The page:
Encounters with the Archdruid, book review by Laura Spann, SWCD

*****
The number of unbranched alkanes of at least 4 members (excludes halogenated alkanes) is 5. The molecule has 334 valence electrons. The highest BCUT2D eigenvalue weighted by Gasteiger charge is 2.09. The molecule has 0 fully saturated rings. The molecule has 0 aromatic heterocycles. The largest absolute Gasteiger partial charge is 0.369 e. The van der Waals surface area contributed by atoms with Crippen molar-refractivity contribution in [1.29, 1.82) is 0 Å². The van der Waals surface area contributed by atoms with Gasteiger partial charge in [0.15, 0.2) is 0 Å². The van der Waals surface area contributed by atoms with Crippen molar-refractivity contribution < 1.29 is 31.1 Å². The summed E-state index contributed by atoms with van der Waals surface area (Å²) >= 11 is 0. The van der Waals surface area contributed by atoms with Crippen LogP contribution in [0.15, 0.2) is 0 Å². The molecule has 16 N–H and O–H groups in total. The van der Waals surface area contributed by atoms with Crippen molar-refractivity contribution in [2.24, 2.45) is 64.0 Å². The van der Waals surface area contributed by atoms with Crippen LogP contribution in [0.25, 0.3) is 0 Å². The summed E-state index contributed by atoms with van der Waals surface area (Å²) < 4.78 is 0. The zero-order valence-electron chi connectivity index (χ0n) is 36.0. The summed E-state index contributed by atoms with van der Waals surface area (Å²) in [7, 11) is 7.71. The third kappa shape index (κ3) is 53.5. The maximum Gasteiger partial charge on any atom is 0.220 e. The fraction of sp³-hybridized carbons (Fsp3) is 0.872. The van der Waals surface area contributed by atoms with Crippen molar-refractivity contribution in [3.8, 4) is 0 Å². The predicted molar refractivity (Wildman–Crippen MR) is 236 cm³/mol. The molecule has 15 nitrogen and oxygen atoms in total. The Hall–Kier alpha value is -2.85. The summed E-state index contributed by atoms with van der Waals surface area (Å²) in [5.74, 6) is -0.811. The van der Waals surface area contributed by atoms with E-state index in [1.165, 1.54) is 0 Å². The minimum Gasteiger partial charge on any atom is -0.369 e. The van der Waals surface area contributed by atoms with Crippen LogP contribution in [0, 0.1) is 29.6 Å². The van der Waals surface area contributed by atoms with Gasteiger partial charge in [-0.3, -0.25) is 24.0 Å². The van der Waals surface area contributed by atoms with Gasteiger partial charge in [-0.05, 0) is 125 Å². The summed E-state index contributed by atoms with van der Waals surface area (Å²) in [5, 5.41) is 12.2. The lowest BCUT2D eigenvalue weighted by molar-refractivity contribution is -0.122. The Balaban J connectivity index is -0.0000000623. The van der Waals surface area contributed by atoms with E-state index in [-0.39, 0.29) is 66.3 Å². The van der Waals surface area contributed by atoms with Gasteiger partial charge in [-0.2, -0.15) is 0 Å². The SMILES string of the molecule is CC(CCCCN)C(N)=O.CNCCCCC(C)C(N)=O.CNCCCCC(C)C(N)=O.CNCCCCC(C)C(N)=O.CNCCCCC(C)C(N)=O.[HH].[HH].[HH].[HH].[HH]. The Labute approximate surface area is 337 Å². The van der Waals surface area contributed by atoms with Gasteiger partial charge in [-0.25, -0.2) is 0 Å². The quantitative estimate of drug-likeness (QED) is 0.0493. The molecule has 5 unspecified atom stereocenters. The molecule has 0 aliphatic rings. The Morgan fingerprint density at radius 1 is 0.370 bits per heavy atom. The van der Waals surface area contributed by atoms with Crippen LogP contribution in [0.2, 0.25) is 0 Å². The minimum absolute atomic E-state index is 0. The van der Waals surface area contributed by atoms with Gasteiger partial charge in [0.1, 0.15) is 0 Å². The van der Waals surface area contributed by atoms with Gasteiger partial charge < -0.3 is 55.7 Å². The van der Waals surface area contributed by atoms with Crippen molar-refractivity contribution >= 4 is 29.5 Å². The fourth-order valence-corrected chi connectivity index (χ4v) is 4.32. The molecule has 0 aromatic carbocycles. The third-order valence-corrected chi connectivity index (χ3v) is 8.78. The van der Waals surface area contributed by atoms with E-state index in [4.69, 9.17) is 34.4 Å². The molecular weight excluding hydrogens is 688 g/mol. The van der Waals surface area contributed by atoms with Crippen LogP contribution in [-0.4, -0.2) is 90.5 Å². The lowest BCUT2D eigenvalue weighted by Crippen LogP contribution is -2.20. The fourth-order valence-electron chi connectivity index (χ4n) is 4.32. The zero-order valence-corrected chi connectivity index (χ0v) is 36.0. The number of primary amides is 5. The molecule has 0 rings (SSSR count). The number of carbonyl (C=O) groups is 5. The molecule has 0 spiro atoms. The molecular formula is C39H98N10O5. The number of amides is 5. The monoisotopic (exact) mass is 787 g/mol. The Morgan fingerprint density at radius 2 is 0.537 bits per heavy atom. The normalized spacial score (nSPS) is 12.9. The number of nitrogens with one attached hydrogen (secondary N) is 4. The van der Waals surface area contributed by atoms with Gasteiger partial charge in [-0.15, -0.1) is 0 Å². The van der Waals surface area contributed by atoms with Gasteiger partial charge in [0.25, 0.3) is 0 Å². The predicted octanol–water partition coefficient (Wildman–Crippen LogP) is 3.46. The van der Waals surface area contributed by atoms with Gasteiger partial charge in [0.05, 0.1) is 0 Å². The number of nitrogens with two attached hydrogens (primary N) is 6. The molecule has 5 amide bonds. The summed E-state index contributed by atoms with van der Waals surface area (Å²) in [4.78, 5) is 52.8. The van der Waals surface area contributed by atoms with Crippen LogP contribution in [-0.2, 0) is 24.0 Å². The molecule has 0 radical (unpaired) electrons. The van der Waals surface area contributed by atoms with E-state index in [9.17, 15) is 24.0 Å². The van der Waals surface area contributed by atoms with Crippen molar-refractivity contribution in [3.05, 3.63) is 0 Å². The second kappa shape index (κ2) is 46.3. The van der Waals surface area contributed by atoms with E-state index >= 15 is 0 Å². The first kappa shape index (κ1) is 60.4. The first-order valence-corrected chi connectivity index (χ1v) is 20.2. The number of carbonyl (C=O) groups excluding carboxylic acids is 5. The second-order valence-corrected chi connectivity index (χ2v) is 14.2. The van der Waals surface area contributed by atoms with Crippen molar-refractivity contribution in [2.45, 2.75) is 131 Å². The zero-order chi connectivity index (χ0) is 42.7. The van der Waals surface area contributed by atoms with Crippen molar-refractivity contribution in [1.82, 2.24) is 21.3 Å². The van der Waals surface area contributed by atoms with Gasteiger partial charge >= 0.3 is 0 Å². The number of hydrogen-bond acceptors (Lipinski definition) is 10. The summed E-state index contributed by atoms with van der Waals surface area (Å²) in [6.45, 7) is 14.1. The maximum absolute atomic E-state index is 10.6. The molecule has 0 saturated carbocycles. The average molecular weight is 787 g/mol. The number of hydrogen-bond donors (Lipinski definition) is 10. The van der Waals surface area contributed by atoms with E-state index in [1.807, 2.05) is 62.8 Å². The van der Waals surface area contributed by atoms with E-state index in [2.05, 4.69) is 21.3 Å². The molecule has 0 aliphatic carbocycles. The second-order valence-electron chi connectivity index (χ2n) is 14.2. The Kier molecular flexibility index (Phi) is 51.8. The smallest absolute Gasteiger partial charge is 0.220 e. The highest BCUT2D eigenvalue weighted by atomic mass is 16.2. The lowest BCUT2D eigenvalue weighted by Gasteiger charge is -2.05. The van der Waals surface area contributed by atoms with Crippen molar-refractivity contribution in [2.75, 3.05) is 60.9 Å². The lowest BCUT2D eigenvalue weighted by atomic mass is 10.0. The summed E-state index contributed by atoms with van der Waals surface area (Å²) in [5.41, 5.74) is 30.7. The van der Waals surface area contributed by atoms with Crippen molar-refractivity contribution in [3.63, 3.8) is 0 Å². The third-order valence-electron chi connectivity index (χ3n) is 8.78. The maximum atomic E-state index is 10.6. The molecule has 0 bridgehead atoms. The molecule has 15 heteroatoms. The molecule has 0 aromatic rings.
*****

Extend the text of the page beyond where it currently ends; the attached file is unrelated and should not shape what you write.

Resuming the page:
Encounters with the Archdruid (1971) takes a different angle at the traditional biography. Rather than simply writing a select memoir or the life story of fervent conservationist David Brower, author John McPhee observes his interactions with three men from disparate walks of life.  Part 1, “A Mountain,” follows Brower as he accompanies a passionate mineral engineer named Charles Park on a hike in the Glacier Peak Wilderness. In Part 2, “An Island,” Brower tours the resort island of Hilton Head, South Carolina with Charles Fraser, its developer. Fraser considers himself a “true conservationist” and the likes of Brower to be “druids,” sacrificing humans to the trees they worship. Yet somehow they manage to get along just fine. For Part 3, “A River,” Brower takes a lively raft trip through the Grand Canyon with Bureau of Reclamation Commissioner Floyd Dominy. If McPhee does have an agenda in this biography, it is to subtly urge the reader to grapple with clashing environmental philosophies and decide where one stands, a task that is just as relevant today as when the book was published in the early 70s.